Active 2014

It's not running, more Schnorbitz after biscuit

FOUR weeks to go to Belfast but I have a number of friends doing the London Marathon before that.

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They will be just about into the "tapering back" period - the traditional method of preparing for the 26 miles is to build up to 22 miles or so, but in the last couple of weeks to take it easier so your muscles are ready but rested for the race.

I am not at that point, but am nearing the peak. And it is a sair fecht.

I am not a natural runner. Being of the chunky persuasion, even after having shed weight, readers won't see a human greyhound hurtling round the streets of Glasgow, it is more like Schnorbitz looking for a biscuit.

I do have a regular stride, but it is not pretty. You know how there is a bit of sniffiness about the distinction between a runner and a jogger? I am neither - meet The Ambler. But I don't care. However the course gets done, finishing is paramount.

Running is sore. After nine miles I begin to feel aches in various places. My right foot gets achy on the instep. My right hip has some odd thing in it that seems to pulse after a certain point. Knees are not great either, but a heavy wrap-strap on one or both, as required, cures that. My thigh muscles get stiff as if I am running through deepening mud. None of that gets better as the miles progress.

I can't run pain away, but just have to keep going. On the plus side though, my heart and lungs are superb. I breathe evenly and my recovery at the end of even the longest runs is quick. Decades of exercising and not smoking have been worthwhile.

The mind then has to compensate for the body.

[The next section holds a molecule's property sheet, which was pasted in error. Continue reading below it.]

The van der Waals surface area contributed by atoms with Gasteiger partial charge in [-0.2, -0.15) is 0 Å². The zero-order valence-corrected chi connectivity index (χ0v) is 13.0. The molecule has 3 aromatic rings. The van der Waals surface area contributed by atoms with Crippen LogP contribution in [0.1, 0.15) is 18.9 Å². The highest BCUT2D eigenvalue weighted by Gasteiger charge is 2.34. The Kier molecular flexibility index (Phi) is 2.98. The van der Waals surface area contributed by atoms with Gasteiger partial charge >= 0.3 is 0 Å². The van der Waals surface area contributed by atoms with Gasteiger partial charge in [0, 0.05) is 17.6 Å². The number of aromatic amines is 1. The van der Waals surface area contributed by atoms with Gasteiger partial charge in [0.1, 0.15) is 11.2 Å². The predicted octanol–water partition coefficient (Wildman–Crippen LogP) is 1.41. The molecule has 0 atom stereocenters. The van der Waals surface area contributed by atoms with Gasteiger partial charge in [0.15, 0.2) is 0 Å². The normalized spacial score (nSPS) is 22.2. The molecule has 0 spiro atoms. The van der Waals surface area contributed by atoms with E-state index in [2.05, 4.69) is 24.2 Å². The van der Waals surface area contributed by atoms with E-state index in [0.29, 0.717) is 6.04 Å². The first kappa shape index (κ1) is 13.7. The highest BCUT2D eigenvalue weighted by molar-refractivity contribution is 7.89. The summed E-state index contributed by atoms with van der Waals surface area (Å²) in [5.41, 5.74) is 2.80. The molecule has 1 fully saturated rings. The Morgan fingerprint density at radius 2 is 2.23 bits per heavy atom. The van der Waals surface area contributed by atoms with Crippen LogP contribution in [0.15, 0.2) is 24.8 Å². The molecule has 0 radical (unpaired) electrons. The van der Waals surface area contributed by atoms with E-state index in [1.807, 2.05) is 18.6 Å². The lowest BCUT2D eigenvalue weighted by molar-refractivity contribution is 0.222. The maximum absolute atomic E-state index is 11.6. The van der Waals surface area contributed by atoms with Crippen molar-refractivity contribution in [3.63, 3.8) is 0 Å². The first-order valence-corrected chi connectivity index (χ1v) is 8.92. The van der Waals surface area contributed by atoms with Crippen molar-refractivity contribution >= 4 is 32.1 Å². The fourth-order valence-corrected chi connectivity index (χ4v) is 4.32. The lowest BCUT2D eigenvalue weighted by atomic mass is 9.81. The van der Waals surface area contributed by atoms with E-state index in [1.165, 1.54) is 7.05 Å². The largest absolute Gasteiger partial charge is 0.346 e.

As the miles progress, you count down - only eight miles to home, only six miles to home, only 45 more minutes running, only three more hills to do. And underneath all that, the reassurance that every step is a step nearer the end is crucial.

I've said before that I am doing this ultimately for me - to reclaim body shape and correct weight- but I am running for St Margaret's Hospice too, and don't want to underplay that.

What is touching is that over and above my supporters, people whom I would have regarded as only casual or professional friends, or even acquaintances, have been generous where they almost certainly have their own concerns and existing charitable loyalties.

Not only am I grateful to them, it is a driver for training - I could not bear to let these great folk down.

It is not even clear to me if I am responding to a stick or a carrot here, but whichever it is, this is ultimately the gain that overcomes the pain.

At the age of 54, I have continued to regard myself as a young man, and lifestyle and routine are not so different from when I was in say my 20s. Same wife, same job, same sports.

OK, I don't still have the Donny Osmond hairstyle, and I just can't stay up late partying without a severe penalty the next day, but vigour and health remain first class. It is the running over long distances that tells me the truth. Aches and pains carry on for hours after stopping, and the next couple of days I limp pathetically.

So it is not all cakes and ale. Indeed, it's neither at the moment. I am grinding out the last few weeks in mortification of the flesh.

Here's hoping I am up to the task. After 18 miles of painful ambling, it is in the balance.

l Remember my charity page at www.justgiving.com/Austin-Lafferty

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Tips to help you keep active from the Glasgow Club

  • Be realistic about what you want to achieve
  • Build up the intensity and frequency of your activity sessions gradually
  • Find an activity which you enjoy
  • Exercise with a friend
  • Use the stairs as often as possible
  • Make active choices as part of your daily routine
  • Get out at Lunchtime! Why not go to the shops or park at lunchtime instead of staying at work? The walk will also make you feel more awake in the afternoon